Company Sergeant Major, L/5733, 'B' Company,
2nd Battalion, Royal Sussex Regiment
Died of Wounds at Loos, France, 25 September 1915, aged about 35
Commemorated on the Loos Memorial, Panel 69-73

Frederick Samuel Fry
(Click to enlarge)

Frederick Samuel Fry was born in 1880 in Hartfield, the son of Harriet Annie (née Grove) and Albert Edward Fry. Although his father appeared on the 1881 census as a farm labourer, the family was living at Brooks Hill or Brocks Hill Farm, and his older brother Arthur, also part of the household, was listed as a farmer of 117 acres employing three men. Presumably the younger brother was one of the employees while the elder ran the farm. Frederick's grandfather was also a farmer.

Only Frederick and his older sister had been born by the time of the census, but over the next nine years, five further children were born in Hartfield. Unfortunately, the father died in 1890, and the 1891 census shows Frederick living with his mother's uncle and aunt in Croydon, while she remained in Hartfield with the rest of the children, farming at Chartnels or Chartners Farm. By 1893, though, she too was dead, and it may have been this fractured childhood which led Frederick to join the army.

According to Soldiers Died in the Great War, Frederick enlisted at Chichester, but no date was given. Maybe this was a re-enlistment at the outbreak of war, as the Hartfield History Group gives his enlistment date as 13 September 1898 at Tunbridge Wells, in the 3rd Royal Sussex Regiment, and suggests that before this he was a labourer: no source is given. In 1901 he was living at Villa Bradford, Kingston by Sea, Sussex, with his second cousin, Herbert Summarsell, a market gardener. He gave his occupation as 'Soldier, 1st Royal Sussex Regt.'

Frederick married Alice Maud Witkowski, who had been born in either Rangoon or West Bengal, though she was living in Ireland by 1901. Their marriage took place in Belfast in 1908, with a first child born in Antrim in 1909 and two subsequent children at Curragh in 1911 - suggesting that Frederick was stationed there. This is borne out by the 1911 census which places the family at Curragh Military Camp. Frederick signed the census form as head of household, listing himself as Colour Sergeant, 2 Royal Sussex Regt. The following year he was witness at the wedding of his brother Albert Edward Fry at Reading. By the time of the birth of his fourth child in 1913, he was at Farnham.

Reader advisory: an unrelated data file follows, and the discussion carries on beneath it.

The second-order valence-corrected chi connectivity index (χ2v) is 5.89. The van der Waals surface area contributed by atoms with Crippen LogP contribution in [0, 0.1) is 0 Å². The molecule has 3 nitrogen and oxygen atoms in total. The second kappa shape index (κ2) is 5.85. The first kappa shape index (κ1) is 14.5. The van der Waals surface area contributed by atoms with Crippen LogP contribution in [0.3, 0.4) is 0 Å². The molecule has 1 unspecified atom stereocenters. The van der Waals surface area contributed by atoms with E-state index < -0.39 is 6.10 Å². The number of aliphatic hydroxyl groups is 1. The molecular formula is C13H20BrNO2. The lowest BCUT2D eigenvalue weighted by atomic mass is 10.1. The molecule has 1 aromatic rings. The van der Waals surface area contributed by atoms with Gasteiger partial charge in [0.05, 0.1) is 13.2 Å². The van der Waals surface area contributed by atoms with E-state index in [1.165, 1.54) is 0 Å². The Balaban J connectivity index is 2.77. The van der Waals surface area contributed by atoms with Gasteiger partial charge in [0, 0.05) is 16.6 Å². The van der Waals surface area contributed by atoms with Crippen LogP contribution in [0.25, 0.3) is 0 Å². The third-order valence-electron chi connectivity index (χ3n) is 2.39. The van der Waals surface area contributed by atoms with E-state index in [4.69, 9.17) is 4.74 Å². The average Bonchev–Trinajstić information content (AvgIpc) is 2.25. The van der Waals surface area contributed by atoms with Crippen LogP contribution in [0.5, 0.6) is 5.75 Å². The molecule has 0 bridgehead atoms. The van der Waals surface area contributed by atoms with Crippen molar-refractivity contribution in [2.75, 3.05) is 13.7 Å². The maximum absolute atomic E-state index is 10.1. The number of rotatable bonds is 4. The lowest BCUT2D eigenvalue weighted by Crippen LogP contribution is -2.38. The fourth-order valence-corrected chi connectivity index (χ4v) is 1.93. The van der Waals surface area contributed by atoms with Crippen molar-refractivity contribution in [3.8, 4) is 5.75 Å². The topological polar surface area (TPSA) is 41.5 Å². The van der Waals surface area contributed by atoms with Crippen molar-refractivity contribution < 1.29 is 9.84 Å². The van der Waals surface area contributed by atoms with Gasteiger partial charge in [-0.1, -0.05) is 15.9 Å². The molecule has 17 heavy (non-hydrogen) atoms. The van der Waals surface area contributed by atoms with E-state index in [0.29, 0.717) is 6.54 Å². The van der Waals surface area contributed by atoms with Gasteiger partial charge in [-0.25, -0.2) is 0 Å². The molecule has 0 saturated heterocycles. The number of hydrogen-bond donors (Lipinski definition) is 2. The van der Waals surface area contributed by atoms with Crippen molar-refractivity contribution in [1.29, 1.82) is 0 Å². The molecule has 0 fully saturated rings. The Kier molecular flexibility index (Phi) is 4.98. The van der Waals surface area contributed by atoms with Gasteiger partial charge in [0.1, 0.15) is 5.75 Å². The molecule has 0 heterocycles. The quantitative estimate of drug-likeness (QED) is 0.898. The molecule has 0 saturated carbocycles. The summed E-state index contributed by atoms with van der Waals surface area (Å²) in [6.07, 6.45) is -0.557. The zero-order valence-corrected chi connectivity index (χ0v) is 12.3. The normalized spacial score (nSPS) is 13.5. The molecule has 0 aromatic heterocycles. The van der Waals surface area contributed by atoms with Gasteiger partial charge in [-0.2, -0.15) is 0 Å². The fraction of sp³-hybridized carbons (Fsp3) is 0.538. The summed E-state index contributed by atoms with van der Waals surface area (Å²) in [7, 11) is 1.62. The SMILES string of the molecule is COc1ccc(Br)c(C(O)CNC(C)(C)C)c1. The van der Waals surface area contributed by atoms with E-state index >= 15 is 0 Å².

The Royal Sussex Regiment formed part of the British Expeditionary Force which landed in France in August 1914, and fought in the First Battle of Ypres, where, apparently, German prisoners captured during the action gave the Second Battalion the title The Iron Regiment. Other battles Frederick may have participated in were at Mons, the Marne, the Aisne and Aubers Ridge; his last was the Battle of Loos on 25 September.

As Frederick died of wounds, it is not possible to be certain when he received his injuries. However, the regimental diary for the first part of September records no action. The men were on the move or in billets until 23 September, then in bivouacs on 'a very wet night' and finally in trenches at Vermelles to prepare for 'the coming assault'. So it seems likely that he died of wounds received on the first day of the Battle of Loos. The diary shows the battalion to have been near Hulluch where it took up position in the support line at 1.50 a.m. At 6.30 a.m. they moved into a front line trench. The British had used gas, but a change in wind direction blew some of it back into their own trenches. The advance which followed enabled many men to reach the German wire, but as it had not been cut they were either wounded or killed. Nevertheless, a second wave was able to reach Lone Tree and eventually take a section of German trench. The battalion was relieved the following day, but by then Frederick was dead. On the same day, a fellow sergeant, Harry Wells, was awarded a posthumous Victoria Cross for his part in the attack near Lone Tree.

Frederick Samuel Fry's inscription on the Loos Memorial

As well as being commemorated at Loos and Hartfield, Frederick is remembered on the headstone of his son John at Queen Alexandra's Military Hospital, Millbank. The National Probate Calendar records that Frederick Samuel Fry of 20, Mountcollyer Avenue, Belfast died while on active service with the British Expeditionary Force. Administration was granted to his widow in Belfast although his effects, valued at £326, were recorded as in England.

Thanks are due to Frederick's great-grand-daughter Debbie for both information and permission to reproduce Frederick's photograph.

Pam Griffiths